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Almost 20 percent of teens surveyed in a recent NBC/People magazine poll said they get information about sexuality from the Internet.
By contributor contributor
updated 1/27/2005 7:44:44 PM ET 2005-01-28T00:44:44

Time was when the eighth-grade boys were ushered into one room, the girls in another and for one hour everyone looked at line drawings of penises, vaginas, ovaries and testes. By then, however, every self-respecting eighth-grade boy had managed to get more information from Playboy, the Encyclopedia Britannica and a creepy friend of an older brother.

But according to a new NBC/People magazine poll conducted in conjunction with the Katie Couric special “The 411: Teens & Sex,” times have changed. Of the teenagers polled, 70 percent said they received some information about sexuality from their parents. How about that! Pat yourselves on the back, mom and dad.

About half the respondents, who could pick all answers that applied, cited friends and teachers, TV shows and movies. Slightly more than one-third said they received information from those most reliable of sources, girlfriends and boyfriends, who don’t have much incentive to provide accurate information at 11 p.m. in the backseat of a Ford Bronco.

Almost 20 percent of teens said they received information about sexuality from a newer source, the Internet.

Well, the Web is a very big place and there is, quite literally, something for just about every sexually curious teenager. Depending on your point of view, that can be either alarming or reassuring.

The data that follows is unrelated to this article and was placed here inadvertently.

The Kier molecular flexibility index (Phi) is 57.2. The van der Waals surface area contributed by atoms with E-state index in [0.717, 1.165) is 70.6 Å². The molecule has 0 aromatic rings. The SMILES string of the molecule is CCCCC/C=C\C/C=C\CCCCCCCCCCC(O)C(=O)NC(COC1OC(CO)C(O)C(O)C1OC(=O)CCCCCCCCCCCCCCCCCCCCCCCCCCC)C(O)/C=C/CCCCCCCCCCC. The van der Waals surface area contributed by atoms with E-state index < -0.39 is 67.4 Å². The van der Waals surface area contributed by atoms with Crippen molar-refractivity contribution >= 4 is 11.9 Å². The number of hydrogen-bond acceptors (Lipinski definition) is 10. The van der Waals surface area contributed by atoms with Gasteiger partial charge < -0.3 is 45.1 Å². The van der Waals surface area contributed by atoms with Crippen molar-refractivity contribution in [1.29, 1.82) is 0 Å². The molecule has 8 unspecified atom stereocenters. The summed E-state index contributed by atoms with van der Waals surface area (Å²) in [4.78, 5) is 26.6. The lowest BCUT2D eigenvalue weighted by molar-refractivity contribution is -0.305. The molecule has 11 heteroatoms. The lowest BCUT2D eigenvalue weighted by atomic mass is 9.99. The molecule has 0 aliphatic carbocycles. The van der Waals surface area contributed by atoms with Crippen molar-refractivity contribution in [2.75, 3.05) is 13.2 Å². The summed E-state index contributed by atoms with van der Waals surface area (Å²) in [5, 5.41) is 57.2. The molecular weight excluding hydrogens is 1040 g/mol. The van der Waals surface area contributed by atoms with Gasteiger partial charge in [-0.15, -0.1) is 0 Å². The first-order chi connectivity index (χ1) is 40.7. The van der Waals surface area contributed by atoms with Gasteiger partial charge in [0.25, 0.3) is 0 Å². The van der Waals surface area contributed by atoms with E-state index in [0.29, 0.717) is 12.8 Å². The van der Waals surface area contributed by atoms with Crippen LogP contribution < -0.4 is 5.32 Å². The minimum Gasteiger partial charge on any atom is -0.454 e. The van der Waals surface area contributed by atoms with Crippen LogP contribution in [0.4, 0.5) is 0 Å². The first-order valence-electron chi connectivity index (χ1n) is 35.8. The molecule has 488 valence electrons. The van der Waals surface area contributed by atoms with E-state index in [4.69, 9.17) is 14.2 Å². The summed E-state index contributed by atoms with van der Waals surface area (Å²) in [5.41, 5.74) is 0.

Advocating debauchery?
Take, for example,, a product of Planned Parenthood. Concerned Women for America, a politically connected fundamentalist Christian group, would have you believe that the site is “debauching our children.” A writer alerting parents to the danger says “you can just send your kids to it, and then feign astonishment when they start experimenting with every sex act known to fallen humanity. They might even come down with AIDS.”

Well, hardly. Teenwire is easily the best, most comprehensive site I have viewed.

In one short film on the site, two girls make a pact not to have sex without first talking to the other one. That pact helps keep one of the girls celibate. Other short films, some with big-name directors and actors, explore realistic situations teens might face. “Nightmare on AIDS Street” follows a teen who sits in a health clinic awaiting test results after a night of partying that has become a blur.

Here’s an excerpt from the Planned Parenthood site: “Sexual relationships present physical and emotional risks. Abstinence is a very good way to postpone taking those risks until you are able to handle them. Women who abstain until their 20s — and who have fewer partners in their lifetimes — may have certain health advantages over women who do not. They are less likely to get sexually transmitted infections, become infertile and develop cancer of the cervix."

Sound like advocating debauchery to you?

Make no mistake, some information could make parents squirm. A pixilated video demonstrates how to use a condom with a pair of hands, the foil package and a dildo. There are sections on disease, abortion, masturbation, emotional consequences and anatomy, and they are realistic, but the more enlightening for that.      

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The site does contain some misplaced political content, but kids are not recruited into a sex cult.

Some racy Web sites redirect people under 18 to, and I can see why. The site was created by Heather Corinna, a sex blogger, and while the information is mostly accurate, the site is decidedly “sex-positive.”

Scarleteen won’t send any kids rushing to high-school swingers parties, but may seem just a bit too celebratory. The Scarleteen shop markets Astroglide lube and the site contains links to, for example, Toys in Babeland, which I’ve written about before as being fine and even healthy for grown-ups but might understandably concern parents.